Justice Thomas Faces Down Critics
Washington Post Staff Writer
Thursday, July 30, 1998; Page A01
MEMPHIS, July 29Supreme Court Justice Clarence Thomas faced down some of his harshest critics today, telling the nation's largest organization of black lawyers that he will not succumb to pressure to alter his conservative legal views even if it means being branded a traitor to his race.
In a simultaneously plaintive and defiant address before the National Bar Association, the court's lone African American justice said he will not give in to pressure to "follow the prescription assigned to blacks" and that those who expect him to think a certain way because of his race are denying his "humanity" and want him to be "an intellectual slave."
Thomas's appearance marked the first time that the justice has so squarely confronted his critics and demonstrated his continued resolve to take on his detractors even in the face of criticism that often takes on a scathing, personal tone.
Since President George Bush appointed him to the Supreme Court seven years ago, Thomas has been vilified by many African American leaders who see him as a key figure in the high court's efforts to dismantle affirmative action and other race-conscious initiatives that benefited Thomas himself and helped to create a generation of black professionals.
Yet Thomas's refusal to grasp the mantle of his predecessor, Justice Thurgood Marshall, and the apparent delight he sometimes takes in snubbing his critics have created the odd phenomenon of the nation's highest-ranking African American government official being widely shunned by African Americans. In his speech today, Thomas made clear he has not become inured to the reaction, nor is he changing his views because of it.
"It pains me deeply, more deeply than any of you can imagine, to be perceived by so many members of my race as being a harm," Thomas said. "All the sacrifice, all the long hours studying, were to help, not to hurt."
Thomas also angrily dismissed as "psycho-silliness" speculation by critics who call his views evidence of his self-hatred or a racial identity crisis. "Despite some of the nonsense that has been said about me by those who should know better . . . I am a man, a black man, an American."
To many of his detractors, Thomas holds a special trust, partly because he replaced Marshall, the court's first black justice. Yet he opposes many of the policies Marshall championed.
In consistently siding with the most conservative faction of the court, Thomas has angered many African Americans, particularly by opposing affirmative action and other forms of racial preference, which he has labeled racist and insulting because they imply an inferiority that demands extra help. He also has taken unpopular stands on voting rights and criminal justice.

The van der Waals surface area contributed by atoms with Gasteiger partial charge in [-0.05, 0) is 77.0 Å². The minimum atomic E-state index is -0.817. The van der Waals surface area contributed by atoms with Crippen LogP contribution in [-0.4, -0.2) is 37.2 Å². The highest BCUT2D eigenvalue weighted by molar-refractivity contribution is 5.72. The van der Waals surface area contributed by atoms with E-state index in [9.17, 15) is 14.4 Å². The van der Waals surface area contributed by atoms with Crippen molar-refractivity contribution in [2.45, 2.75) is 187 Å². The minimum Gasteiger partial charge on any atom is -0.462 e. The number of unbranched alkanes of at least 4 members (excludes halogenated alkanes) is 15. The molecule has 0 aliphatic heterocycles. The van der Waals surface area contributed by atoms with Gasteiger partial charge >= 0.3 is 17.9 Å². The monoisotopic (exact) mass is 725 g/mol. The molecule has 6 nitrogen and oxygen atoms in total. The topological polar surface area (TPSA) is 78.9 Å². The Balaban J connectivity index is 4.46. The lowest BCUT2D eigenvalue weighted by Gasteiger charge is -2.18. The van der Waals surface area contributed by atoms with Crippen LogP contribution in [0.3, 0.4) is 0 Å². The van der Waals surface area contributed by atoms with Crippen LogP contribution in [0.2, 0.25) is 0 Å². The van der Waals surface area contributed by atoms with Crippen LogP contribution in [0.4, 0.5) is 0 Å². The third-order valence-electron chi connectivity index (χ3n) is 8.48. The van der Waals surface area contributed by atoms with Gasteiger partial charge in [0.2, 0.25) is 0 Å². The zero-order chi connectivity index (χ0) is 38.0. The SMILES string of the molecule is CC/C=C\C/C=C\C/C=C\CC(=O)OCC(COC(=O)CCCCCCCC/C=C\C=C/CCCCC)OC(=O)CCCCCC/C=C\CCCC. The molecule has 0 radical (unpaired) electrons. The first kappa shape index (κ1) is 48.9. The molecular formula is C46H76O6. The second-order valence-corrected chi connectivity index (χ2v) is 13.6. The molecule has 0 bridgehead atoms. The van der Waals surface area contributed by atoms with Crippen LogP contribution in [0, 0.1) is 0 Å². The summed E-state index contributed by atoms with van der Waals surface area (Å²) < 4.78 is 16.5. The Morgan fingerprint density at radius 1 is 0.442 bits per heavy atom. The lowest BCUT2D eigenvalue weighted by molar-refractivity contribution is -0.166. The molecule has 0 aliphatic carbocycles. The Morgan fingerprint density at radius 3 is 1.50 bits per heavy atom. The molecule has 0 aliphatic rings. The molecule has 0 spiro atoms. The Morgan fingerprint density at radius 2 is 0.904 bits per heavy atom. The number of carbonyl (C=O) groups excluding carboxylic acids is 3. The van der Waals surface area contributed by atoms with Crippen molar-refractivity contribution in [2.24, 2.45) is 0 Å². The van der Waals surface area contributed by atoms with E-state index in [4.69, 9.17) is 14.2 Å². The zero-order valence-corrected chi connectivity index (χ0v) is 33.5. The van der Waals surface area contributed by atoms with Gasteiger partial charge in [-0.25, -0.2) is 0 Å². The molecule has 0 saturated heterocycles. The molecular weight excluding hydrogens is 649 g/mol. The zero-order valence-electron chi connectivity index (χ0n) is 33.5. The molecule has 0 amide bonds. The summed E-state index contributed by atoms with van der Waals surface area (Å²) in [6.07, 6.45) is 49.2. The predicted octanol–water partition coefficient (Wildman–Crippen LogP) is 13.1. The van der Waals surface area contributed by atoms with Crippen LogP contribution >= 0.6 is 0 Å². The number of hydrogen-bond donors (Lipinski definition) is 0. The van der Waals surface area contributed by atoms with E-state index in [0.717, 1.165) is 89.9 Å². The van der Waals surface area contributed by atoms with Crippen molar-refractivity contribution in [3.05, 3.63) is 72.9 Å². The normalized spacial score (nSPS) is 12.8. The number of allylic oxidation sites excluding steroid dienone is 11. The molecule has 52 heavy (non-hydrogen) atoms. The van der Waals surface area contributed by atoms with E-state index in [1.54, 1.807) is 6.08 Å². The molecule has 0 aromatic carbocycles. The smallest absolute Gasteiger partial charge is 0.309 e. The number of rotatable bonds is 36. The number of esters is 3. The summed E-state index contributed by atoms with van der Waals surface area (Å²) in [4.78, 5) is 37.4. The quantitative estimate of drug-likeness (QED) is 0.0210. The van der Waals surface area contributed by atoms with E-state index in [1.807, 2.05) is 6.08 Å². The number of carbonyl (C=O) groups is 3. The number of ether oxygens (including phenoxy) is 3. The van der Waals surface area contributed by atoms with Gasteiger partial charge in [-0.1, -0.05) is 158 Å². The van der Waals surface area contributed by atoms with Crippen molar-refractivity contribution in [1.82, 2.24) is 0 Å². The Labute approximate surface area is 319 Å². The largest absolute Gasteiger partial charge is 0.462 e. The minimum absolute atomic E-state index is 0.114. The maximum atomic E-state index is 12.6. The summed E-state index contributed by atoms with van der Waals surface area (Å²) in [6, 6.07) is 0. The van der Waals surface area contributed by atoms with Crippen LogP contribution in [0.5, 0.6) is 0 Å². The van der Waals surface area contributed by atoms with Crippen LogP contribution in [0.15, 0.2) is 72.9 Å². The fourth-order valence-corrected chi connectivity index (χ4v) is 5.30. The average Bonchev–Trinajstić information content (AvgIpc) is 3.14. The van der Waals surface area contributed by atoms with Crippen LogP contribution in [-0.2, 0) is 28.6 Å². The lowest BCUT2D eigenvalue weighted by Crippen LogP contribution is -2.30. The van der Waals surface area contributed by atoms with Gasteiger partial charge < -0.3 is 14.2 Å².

"Justice Thomas's views are contrary to everything we hold dear," said H. Michael Harvey, an Atlanta lawyer. "He replaced the black justice. . . . Certainly, he has a special responsibility to African Americans."
Ultimately, no placards encouraging protest materialized during Thomas's speech and only about a dozen people walked out. However, shortly before Thomas took the podium, Illinois Judge Shelvin Hall criticized the grim-faced justice as someone who is rolling back the gains of the civil rights movement. Hall was sworn in as chairwoman of the NBA's Judicial Council.
Such controversy is familiar to Thomas. Two years ago, officials in Prince George's County invited, disinvited, then reinvited Thomas to speak at a school ceremony. Last year, the Maryland NAACP protested and derailed a speech Thomas was to give at a youth festival. He ended up not going.
The antipathy toward Thomas extends to a significant segment of the African American community. A 1996 national poll by the Joint Center for Political and Economic Studies found that 44 percent of the nation's blacks had an unfavorable view of Thomas, while 32 percent viewed him positively.
Thomas has rarely confronted his critics, declining most media interview requests and accepting invitations to speak mostly before conservative or neutral audiences.
Thomas hosted and officiated at the 1994 wedding of conservative talk show host Rush Limbaugh, a move that some say cheapened his position and conveyed Thomas's disregard for his critics. In 1984, as chairman of the Equal Employment Opportunity Commission, Thomas was dismissive of traditional black leaders, who he said "moan and moan, whine and whine."
And in a recent story in Esquire magazine, Thomas is quoted as advising a black, college-bound student to avoid black studies courses. In his seven years on the court, Thomas has hired only one black law clerk.
Today, Thomas called on his critics to move forward. "Isn't it time to realize," he asked, "that being angry with me solves no problems?"
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